There was a strange smell of fresh apples inside the house, a smell which reminded me of visits to my grandmother, the long evenings when we would talk about her childhood, what life was like before the war. Inside that house I had felt safe and protected, reassured that everything would always stay the same. Perhaps it was dealing with change that was most difficult for me. Paris felt empty, even when I woke up the next day, and I remembered it was different once. Moto taxi guy had already brought me croissants and coffee, part of his ‘education sentimentale’, which made me somewhat proud of him. When I looked out of the window, dressed in a bright blue kimono, I imagined myself jogging through the Jardin des Plantes, running through fields of empty space, not feeling a care in the world. Later that day, on a terrace, I saw children with bags underneath their eyes, drug addicts and alcoholics, handsome businessmen with smartphones, teenagers carrying McDonalds in big paper bags, tourists looking for somewhere which looked nicer, a mother and daughter walking hand in hand. And suddenly I understood what happiness really was: it meant wanting to be where you are, at that moment, not wanting to change anything.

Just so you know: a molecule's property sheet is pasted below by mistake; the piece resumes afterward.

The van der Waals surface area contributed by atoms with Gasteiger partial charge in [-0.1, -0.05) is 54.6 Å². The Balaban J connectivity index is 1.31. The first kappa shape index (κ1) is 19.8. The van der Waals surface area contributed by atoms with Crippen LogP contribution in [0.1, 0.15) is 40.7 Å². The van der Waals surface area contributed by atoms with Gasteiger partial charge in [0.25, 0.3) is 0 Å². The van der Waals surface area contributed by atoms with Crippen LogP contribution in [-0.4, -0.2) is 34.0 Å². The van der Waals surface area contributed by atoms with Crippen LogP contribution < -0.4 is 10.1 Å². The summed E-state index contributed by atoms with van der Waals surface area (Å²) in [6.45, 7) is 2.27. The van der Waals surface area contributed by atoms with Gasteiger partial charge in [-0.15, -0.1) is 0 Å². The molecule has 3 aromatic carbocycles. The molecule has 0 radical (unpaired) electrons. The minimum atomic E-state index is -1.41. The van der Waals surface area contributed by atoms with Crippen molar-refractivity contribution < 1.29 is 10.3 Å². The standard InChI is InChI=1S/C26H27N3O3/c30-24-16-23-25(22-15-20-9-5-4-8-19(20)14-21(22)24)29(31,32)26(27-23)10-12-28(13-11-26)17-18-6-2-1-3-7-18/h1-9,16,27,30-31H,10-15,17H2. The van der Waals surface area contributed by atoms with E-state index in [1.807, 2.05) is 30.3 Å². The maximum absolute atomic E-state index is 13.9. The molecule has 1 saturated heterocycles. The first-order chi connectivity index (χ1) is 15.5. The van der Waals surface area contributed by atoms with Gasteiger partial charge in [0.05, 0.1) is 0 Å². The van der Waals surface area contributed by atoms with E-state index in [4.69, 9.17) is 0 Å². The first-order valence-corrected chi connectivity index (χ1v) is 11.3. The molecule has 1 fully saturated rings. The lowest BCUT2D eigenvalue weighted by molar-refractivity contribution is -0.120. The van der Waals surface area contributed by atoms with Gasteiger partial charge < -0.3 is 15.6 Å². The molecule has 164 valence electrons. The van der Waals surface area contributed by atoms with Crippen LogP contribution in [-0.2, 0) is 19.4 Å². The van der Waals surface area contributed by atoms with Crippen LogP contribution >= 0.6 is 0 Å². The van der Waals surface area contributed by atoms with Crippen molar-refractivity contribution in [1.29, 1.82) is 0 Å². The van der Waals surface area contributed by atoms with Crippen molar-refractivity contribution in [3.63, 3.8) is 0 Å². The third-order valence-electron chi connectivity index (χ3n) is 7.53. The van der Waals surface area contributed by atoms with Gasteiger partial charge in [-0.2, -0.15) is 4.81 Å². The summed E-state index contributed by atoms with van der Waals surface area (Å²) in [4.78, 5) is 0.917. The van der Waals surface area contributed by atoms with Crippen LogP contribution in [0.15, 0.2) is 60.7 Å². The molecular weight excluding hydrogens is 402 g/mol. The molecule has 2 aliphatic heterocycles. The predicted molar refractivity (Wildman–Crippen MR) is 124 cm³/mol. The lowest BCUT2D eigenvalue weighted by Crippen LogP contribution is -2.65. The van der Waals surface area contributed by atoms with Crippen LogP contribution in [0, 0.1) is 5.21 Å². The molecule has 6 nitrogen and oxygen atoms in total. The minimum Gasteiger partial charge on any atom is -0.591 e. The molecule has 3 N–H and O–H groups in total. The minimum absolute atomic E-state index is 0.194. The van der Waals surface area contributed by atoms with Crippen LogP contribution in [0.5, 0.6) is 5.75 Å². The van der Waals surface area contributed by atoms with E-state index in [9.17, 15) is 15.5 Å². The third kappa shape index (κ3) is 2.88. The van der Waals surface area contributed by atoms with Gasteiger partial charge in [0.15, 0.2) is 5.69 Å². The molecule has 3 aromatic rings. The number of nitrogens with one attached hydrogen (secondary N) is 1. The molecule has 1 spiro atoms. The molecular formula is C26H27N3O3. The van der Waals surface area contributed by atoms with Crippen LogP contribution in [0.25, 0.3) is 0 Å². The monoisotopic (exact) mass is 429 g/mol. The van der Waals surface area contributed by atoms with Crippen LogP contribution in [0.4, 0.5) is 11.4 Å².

Friday, August 15


This summer Paris didn’t feel like it used to feel. Perhaps because I was tired, or perhaps because the city had really changed, a change I hadn’t witnessed and was determined to deny. Moto taxi guy was waiting for me in front of the Jardin des Plantes. This was the moment that I loved him most, the moment he was still waiting for me, unaware of my presence, not knowing when or if I would arrive. Despite the heat he was wearing a black sweater, as if he knew the weather wouldn’t last. I knew he was the kind of guy who would forget my birthday on purpose, just to punish me for being me. Still I agreed to meet him, to listen to his stories about how hard his life was, to comfort him as if he were my child. I knew I had a lot of anger inside me, but I would never share my true feelings, never tell him how I felt and why. He waved at me and took my suitcase, asking me how my journey had been.